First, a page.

(Courtesy of Moonbot Studios)
INTERVIEW: The brilliant minds behind Chipotle's haunting scarecrow ad
Sergio Hernandez | September 16, 2013

Chipotle's latest marketing campaign has gone viral.

The Mexican-themed restaurant chain recently teamed up with Academy Award–winning Moonbot Studios to develop an animated short and iOS game promoting sustainable farming. The three-minute short film went live last week, and quickly made the rounds on Twitter and social media. TheWeek.com's Peter Weber dubbed it "the most beautiful, haunting infomercial you'll ever see," while Slate's Matthew Yglesias and Gawker's Neetzan Zimmerman both called it an "amazing" must-watch.

We rang up Moonbot Studios for a Q&A with Brandon Oldenburg and Limbert Fabian, the short's co-directors, to talk about their inspiration for the film, the production process, what it was like to work with Chipotle, landing Fiona Apple to sing that "Willy Wonka" song, and who almost wound up in the recording booth instead. Here's a (slightly edited) transcript:

People are really talking about this "Scarecrow" film. What has it been like to watch the response?

BRANDON OLDENBURG: It can be addictive to see the response that something like this has, especially in the first 24 hours. And watching the accelerating rate of change and the amount of people downloading and watching on YouTube... That's pretty awesome.

LIMBERT FABIAN: It's amazing how the dialogue is just incredibly fast. Not only just about the film — that's interesting and we love that — but the subconversation that's going on about the intent of the film.

I know Chipotle really wanted that to happen and we were curious whether it was gonna be very negative or not, but it's definitely spreading the way we thought it would spread as far as the conversations that are being had, whether it be about food, whether it be about the production of the film itself, or, more importantly, the game. Gosh, the response to the game was the biggest question mark. So that's been a lot of fun to watch and see.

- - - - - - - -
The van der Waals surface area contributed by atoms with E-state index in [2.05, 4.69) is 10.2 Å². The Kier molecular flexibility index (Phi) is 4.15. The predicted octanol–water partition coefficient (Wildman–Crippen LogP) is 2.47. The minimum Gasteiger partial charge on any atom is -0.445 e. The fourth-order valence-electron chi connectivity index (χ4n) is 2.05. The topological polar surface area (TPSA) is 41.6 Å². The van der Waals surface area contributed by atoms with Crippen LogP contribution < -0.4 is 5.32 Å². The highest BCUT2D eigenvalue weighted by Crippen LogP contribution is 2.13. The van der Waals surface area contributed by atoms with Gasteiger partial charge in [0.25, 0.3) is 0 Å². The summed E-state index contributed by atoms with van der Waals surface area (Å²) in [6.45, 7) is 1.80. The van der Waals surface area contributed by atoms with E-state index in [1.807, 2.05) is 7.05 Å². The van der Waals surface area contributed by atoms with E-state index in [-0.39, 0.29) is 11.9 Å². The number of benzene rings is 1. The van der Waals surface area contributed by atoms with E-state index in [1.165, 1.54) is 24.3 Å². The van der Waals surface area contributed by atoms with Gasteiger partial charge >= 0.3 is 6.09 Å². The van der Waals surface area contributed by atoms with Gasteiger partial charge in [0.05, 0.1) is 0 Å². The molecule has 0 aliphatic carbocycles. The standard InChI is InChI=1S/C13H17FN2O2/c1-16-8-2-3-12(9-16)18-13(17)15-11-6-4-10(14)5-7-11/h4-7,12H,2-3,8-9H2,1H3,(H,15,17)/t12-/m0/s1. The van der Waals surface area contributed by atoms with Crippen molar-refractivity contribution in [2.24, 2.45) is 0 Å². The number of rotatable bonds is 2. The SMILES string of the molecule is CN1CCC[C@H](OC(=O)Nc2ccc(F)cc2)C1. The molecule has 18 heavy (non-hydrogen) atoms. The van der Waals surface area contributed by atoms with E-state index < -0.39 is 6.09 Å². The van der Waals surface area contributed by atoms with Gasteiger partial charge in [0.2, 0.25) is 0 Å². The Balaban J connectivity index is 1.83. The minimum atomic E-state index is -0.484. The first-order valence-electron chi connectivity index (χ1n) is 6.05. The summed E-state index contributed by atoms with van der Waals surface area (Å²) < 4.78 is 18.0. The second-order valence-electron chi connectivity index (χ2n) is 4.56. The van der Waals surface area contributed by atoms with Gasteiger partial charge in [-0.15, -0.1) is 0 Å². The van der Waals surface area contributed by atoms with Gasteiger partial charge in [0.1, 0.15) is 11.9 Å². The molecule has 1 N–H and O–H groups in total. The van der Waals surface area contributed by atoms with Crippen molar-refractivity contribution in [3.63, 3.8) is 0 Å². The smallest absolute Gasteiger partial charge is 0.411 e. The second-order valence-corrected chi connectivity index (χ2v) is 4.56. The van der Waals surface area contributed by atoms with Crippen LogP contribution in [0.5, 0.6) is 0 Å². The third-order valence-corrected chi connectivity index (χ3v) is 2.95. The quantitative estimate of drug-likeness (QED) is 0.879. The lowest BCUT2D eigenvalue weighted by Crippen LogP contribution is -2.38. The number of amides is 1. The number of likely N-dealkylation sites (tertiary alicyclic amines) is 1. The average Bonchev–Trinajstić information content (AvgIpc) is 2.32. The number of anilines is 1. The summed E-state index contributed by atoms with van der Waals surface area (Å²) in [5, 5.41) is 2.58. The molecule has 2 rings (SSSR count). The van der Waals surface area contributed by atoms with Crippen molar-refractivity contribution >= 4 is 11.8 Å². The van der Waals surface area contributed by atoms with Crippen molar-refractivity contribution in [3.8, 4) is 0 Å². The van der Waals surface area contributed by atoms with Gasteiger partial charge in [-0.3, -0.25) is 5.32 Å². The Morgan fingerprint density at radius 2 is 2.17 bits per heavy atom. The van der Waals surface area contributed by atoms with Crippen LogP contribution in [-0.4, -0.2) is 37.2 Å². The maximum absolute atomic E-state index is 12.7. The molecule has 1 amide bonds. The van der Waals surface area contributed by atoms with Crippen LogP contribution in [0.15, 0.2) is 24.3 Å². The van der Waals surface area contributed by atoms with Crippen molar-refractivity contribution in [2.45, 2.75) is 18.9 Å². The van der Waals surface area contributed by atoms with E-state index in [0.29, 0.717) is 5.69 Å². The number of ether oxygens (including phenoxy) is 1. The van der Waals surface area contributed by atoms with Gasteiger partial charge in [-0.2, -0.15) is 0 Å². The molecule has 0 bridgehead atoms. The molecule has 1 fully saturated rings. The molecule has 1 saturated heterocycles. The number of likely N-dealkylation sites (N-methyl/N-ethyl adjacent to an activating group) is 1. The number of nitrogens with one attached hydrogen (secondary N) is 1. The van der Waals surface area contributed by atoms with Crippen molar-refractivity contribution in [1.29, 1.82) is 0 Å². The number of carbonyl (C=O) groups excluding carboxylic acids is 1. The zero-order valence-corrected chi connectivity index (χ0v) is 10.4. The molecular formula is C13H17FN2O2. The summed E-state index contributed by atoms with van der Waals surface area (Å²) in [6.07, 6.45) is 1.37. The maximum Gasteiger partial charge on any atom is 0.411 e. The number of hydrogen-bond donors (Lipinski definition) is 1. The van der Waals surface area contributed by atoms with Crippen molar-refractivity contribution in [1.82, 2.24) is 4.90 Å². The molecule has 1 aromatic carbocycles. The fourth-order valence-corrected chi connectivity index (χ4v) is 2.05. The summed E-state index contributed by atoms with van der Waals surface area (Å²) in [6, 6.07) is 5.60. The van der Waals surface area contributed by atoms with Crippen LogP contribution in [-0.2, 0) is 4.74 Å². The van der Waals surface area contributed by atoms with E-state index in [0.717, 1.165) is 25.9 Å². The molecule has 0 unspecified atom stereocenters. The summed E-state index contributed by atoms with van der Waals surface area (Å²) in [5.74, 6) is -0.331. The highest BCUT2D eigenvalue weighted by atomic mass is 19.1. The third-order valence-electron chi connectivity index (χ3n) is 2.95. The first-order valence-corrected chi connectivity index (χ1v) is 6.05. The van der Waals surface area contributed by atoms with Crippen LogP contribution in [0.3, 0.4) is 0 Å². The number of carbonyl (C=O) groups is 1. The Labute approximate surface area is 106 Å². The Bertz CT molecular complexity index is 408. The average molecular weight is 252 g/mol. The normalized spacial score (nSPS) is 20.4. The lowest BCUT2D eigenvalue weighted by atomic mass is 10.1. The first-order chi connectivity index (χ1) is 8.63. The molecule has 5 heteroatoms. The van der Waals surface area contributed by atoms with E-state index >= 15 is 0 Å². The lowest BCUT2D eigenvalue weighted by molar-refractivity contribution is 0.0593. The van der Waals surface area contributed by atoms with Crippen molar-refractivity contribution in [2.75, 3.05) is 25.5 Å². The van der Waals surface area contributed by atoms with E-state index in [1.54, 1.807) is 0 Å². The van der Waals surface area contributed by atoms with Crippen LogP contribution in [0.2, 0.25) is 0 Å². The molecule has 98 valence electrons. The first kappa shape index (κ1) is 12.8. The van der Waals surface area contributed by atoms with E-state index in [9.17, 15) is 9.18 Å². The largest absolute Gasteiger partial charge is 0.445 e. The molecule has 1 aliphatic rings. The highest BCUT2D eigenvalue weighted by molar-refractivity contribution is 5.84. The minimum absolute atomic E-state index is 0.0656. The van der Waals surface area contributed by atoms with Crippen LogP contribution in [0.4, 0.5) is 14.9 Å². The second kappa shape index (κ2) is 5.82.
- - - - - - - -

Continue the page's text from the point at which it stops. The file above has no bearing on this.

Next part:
Can you talk a little about the project's genesis? What was it like working with Chipotle, and how did the "Cultivate a Better World" idea develop?

FABIAN: They were very clear about what they wanted to say. They were just leaving it up to us to set up how to say it. And that was a lot of fun.

OLDENBURG: Limbert and I — for the past 15 years of our commercial experiences, we've never had a client like this, ever, be so collaborative and so on-point with their notes. Every time they went back to us, saying, "You know, guys, maybe we should change this," it was like, they were so dead-on correct and right... Everybody on this team is like, "This is unheard of."

In all the years in our experience of working in commercial production, we've never seen anything quite like this.

FABIAN: Yeah, we were constantly pinching ourselves.

What kind of notes would they send back to you?

OLDENBURG: At one point — I think in our design of the factory, specifically, we weren't doing it crazy enough. They were like, "You know, these things are more like a Rube Goldberg machine than the way you're thinking about them and they're not that far off from even your wildest interpretation." And after digging further into documentaries and behind-the-scenes footage of food processing and how much energy goes into it, you realize, "Wow, we need to push it even further."

When I was a kid, I always tried to draw the craziest looking science-fiction alien and then my dad would pull out an encyclopedia and show me some sea urchin, and it was crazier than anything you could come up with. And it was based on reality. And that's the thing: Sometimes reality is stranger than fiction.


How many versions of the story did you go through? How did you settle on the scarecrow concept?

OLDENBURG: We went through over 100 and — there were multiple general story synopses, but then once we started to refine one idea, we went through over 100 animatics just to get it as sharp as could before we moved into production.

LINDBERG: Yeah, there were over 100 — oh, gosh, it was almost close to 200 versions of the animatic. I think we topped out at 198 when we submitted the film, as far as cuts of the film. But I think there was a scarecrow before the first animatic.